Skippering the Mac with my dad alongside, and Jill and my siblings also aboard, means that I’ve got a crew of seven to account for and a boat to equip with adequate gear, knowledge and experience. With my dad in town for the show, we sat down and went through a number of items that we need to get done, made lists and even got to cross some things off those lists. Safety was given top priority and we made some key decisions at Fisheries Supply. The first of which was easy — buy the Standard Horizon HX870as a supplement to our onboard radios.
This article was originally posted on Three Sheets Northwest, but I want to share it here too because the tips brought up some great family memories of our time cruising the Salish Sea…
Winter hidey-holes of the Salish Sea | Chuckanut Bay
In our years spent cruising Puget Sound and the San Juan and Gulf islands throughout the short, cooler days of winter, we always had a lot of anchorages or docks in mind to escape and hide in the event of a big blow. That being the case, I’ll share a few of those for boaters who are out taking advantage of the amazing winter cruising in the Pacific Northwest.
In the late fall and early spring of 2014, we cruised the San Juan Islands and Anacortes/Bellingham area in anticipation of the arrival of a new crewmember. With Jill quite pregnant at this point, and with our midwife located in Bellingham, we needed to stop in town for appointments every two weeks until Magnus joined our family on December 27th. During that time there was A LOT of wind out of the north and south, with one storm bringing southerlies in the upper 60s.
Always safe and undeterred, our routine was to head out in the islands for about a week to 10 days and then sail back for Bellingham. In doing so we found a number of great anchorages to hideout near Bellingham Bay, and Chuckanut Bay was perfect because it has spots that are protected from the north and south.
Mariners from Bellingham are well aware of these beautiful anchorages that sit below Chuckanut Mountain, but I’m not sure that many other folks are. After all, the nearby San Juan Islands seem to collect most cruisers that are on a schedule, which leaves other off-the-beaten-path locales a bit more open. No matter what time of year it is, Chuckanut Bay is a lovely spot to stop for a night or two and you’ve got several options when deciding where to drop the hook.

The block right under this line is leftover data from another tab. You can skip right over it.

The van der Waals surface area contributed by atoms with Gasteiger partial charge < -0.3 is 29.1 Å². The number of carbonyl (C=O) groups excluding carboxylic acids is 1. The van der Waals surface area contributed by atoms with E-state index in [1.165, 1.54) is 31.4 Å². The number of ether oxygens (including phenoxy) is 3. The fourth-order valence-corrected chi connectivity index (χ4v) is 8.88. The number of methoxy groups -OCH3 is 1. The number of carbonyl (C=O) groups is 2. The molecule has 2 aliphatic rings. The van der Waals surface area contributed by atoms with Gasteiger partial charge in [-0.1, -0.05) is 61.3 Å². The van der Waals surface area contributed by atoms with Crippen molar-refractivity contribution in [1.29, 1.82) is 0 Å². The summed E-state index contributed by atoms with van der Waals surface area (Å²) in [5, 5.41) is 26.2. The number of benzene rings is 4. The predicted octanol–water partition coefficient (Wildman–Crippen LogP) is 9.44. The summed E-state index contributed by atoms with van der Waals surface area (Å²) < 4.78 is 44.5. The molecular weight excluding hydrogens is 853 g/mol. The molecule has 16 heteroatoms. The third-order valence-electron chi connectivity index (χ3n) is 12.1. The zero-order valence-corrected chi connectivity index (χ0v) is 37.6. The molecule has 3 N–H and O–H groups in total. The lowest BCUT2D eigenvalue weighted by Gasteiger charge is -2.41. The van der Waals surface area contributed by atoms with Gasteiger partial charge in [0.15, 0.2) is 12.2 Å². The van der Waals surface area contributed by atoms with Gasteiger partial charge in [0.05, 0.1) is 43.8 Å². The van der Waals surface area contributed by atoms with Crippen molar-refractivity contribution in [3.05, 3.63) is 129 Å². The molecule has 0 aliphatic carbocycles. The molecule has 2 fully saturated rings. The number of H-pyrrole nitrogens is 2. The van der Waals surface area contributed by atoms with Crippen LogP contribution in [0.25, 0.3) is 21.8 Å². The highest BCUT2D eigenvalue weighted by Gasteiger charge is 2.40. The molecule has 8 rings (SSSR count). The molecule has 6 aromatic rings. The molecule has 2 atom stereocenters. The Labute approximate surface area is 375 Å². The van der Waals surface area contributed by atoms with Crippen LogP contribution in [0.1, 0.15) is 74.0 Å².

South Chuckanut Bay
If you’re looking to take cover from a big southerly, the southwest corner of the bay is absolutely perfect. Here, pint-sized Pleasant Bay is flanked by a nearly shear shoreline with private homes nestled amongst the trees. Depths are moderate and we anchored here numerous times in about 30 feet. Prevailing winds are typically out of the southwest and we sat through a blow of about 35 to 40 knots one night without noticing it much. One thing to note is that all shoreline is private. But even though you can’t stretch your legs ashore, we had fun paddling around the perimeter of the coves. To go ashore, head north…
Friends of Yahtzee, you’re invited to join me (Andy) and others for a party in Seattle. Hope to see you there!
Three Sheets Northwest and Race to Alaska (R2AK) are joining forces for a boat show party — and you’re invited! That’s right, we’re renting some parking spaces outside the Seattle Boat Show, throwing a keg of Fremont in the back of a truck, firing up a grill and having some friends over for a good old fashioned tailgate party. All you need to do is show up on Saturday, February 3rd anytime after 4 pm.